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The rise of the men's lingerie look has been one of the most significant men's fashion stories of the last few years. DNA spoke to Thijs van Herten, Creative Director of ThePack Underwear, which has been leading the way.


DNA: ThePack have made this look very popular. It combines masculine elements, like the harness and the bulging pouch, with feminine elements like the garter belt and the stocking. What does this reflect about our current cultural and aesthetic values?

Thijs: This is slowly becoming key to ThePack's aesthetic. We love the play on gender and the traditional constructs of "which clothing belongs to which gender". We're in an interesting time when it comes to exploring new expressions of sexuality and sensuality. Fashion is, as ever, evolving and reflecting the times and the overall sentiment of the society it serves.

DNA: Men's lingerie was once taboo and considered a fetish. Now it's out of the closet and onto the dancefloor! Are we being braver?

Thijs: As a bold example: Madonna's 1990 con bra [designed by Jean-Paul Gaultier] was a statement of female empowerment and an act of defiance against her conservative detractors. It helped propel a movement of women becoming more aware of their sexuality and owning it. I feel men's lingerie is doing exactly that: our community is
taking its power and running with it. It is amazing to see the courage and creativity our community has when styling these products in new ways that push us forward.


DNA: Chicken or egg? Are men experimenting with these looks because designers are making them, or are designers making them because it's where men are taking fashion?

Thijs: There is so much creativity out there and sharing it with the world is easier than ever. It would be quite bold to assume a top-down approach. l believe our community moves the needle first, claiming a space. Brands and designers answer this by translating these ideas into their vision.


DNA: Did you initially design your lingerie pieces as bedroom and play garments for private use and are now surprised to see them as partywear, or did you always think they'd end in public?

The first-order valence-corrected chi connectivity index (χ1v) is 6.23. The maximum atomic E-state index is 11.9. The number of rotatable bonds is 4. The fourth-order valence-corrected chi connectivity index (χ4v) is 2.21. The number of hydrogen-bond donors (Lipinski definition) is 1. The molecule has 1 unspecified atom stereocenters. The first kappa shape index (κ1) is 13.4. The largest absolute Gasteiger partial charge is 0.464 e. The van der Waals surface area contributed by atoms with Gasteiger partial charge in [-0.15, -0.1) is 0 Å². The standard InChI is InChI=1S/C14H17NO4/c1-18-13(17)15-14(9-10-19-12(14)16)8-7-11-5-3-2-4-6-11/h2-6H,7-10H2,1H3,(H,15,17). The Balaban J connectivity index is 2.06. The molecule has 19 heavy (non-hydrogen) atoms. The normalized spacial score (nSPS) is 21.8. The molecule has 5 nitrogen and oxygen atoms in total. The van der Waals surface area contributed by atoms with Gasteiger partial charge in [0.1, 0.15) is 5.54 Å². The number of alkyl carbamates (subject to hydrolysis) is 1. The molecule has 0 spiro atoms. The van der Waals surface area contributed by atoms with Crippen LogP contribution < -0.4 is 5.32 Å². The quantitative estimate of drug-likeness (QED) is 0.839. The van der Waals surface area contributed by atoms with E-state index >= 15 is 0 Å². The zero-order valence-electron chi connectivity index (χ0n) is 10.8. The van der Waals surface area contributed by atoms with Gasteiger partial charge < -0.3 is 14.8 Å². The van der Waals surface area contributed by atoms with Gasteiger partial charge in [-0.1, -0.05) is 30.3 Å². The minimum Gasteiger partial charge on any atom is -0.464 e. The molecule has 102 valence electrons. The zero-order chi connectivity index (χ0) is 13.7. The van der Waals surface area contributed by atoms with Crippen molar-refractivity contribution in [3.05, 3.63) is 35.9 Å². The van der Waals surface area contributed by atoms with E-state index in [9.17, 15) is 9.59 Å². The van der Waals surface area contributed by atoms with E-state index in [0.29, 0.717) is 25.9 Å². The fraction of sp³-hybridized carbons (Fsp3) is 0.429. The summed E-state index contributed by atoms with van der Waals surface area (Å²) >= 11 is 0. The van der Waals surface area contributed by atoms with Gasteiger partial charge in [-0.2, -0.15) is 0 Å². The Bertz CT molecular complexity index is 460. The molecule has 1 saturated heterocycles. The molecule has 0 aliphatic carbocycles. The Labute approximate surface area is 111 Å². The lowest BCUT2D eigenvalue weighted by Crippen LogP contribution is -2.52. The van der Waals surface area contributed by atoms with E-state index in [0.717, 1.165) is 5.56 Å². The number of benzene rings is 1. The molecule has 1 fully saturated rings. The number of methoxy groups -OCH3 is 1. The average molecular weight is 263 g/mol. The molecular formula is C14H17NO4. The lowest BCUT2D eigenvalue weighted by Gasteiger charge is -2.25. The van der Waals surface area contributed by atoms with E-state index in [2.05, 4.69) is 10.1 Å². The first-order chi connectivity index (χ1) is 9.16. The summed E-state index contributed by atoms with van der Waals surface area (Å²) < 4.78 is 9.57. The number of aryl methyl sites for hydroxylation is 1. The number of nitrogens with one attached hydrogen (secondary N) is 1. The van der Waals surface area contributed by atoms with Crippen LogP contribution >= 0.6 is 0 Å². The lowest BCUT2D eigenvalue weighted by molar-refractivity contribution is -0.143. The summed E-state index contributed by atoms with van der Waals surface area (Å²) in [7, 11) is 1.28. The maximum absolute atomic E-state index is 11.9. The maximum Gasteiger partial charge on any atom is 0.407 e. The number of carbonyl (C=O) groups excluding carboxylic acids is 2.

Thijs: In the creative process, I envision our designs worn by performers, voguers, pole dancers and used for editorials, not necessarily for the bedroom: Nothing wrong with that of course, but that’s just not my personal process. Our lingerie pieces can definitely be used in more private settings, but at the same time: Don’t you want to show them off?

DNA: What do your customers tell you about this sort of gear?

Thijs: We regularly get emails with people saying how amazing these products make them feel when they put them on. It’s that energizing effect when you put something on that makes you feel liberated and empowered. We love hearing it and we still celebrate every individual message like it, as it is the embodiment of our brand slogan “Live Louder”.

DNA: I think this sort of gear looks best on quite masculine, well-build men. Do you have any thoughts on who it suits best?

Thijs: Especially for bodices, lingerie & gear: these products can elevate either masculine or feminine energy and it’s really the image you’d like to exude, rather than your actual body type. Confidence and individuality are key!

DNA: Where to from here?

Thijs: There’s so much to explore still! We’ll keep pushing the edges of gender constructs, playing with codes of our community and broadening our points of view. In the words of another icon, the late Iris Apfel: “More is more and less is a bore”.

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